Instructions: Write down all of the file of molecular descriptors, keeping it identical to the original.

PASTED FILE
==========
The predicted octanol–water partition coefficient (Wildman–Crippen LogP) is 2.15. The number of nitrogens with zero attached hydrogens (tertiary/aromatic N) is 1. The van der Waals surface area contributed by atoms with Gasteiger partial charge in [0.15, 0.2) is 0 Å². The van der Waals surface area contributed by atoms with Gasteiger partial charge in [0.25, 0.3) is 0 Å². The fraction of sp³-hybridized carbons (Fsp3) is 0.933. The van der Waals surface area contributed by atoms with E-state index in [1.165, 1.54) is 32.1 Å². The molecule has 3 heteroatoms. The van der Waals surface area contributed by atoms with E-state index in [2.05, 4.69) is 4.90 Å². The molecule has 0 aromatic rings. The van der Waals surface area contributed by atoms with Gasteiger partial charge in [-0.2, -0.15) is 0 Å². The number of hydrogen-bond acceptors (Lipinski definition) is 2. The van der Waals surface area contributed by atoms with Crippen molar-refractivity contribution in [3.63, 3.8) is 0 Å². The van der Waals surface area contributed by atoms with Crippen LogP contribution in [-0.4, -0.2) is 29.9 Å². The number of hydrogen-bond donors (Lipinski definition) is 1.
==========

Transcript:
The predicted octanol–water partition coefficient (Wildman–Crippen LogP) is 2.15. The number of nitrogens with zero attached hydrogens (tertiary/aromatic N) is 1. The van der Waals surface area contributed by atoms with Gasteiger partial charge in [0.15, 0.2) is 0 Å². The van der Waals surface area contributed by atoms with Gasteiger partial charge in [0.25, 0.3) is 0 Å². The fraction of sp³-hybridized carbons (Fsp3) is 0.933. The van der Waals surface area contributed by atoms with E-state index in [1.165, 1.54) is 32.1 Å². The molecule has 3 heteroatoms. The van der Waals surface area contributed by atoms with E-state index in [2.05, 4.69) is 4.90 Å². The molecule has 0 aromatic rings. The van der Waals surface area contributed by atoms with Gasteiger partial charge in [-0.2, -0.15) is 0 Å². The number of hydrogen-bond acceptors (Lipinski definition) is 2. The van der Waals surface area contributed by atoms with Crippen molar-refractivity contribution in [3.63, 3.8) is 0 Å². The van der Waals surface area contributed by atoms with Crippen LogP contribution in [-0.4, -0.2) is 29.9 Å². The number of hydrogen-bond donors (Lipinski definition) is 1.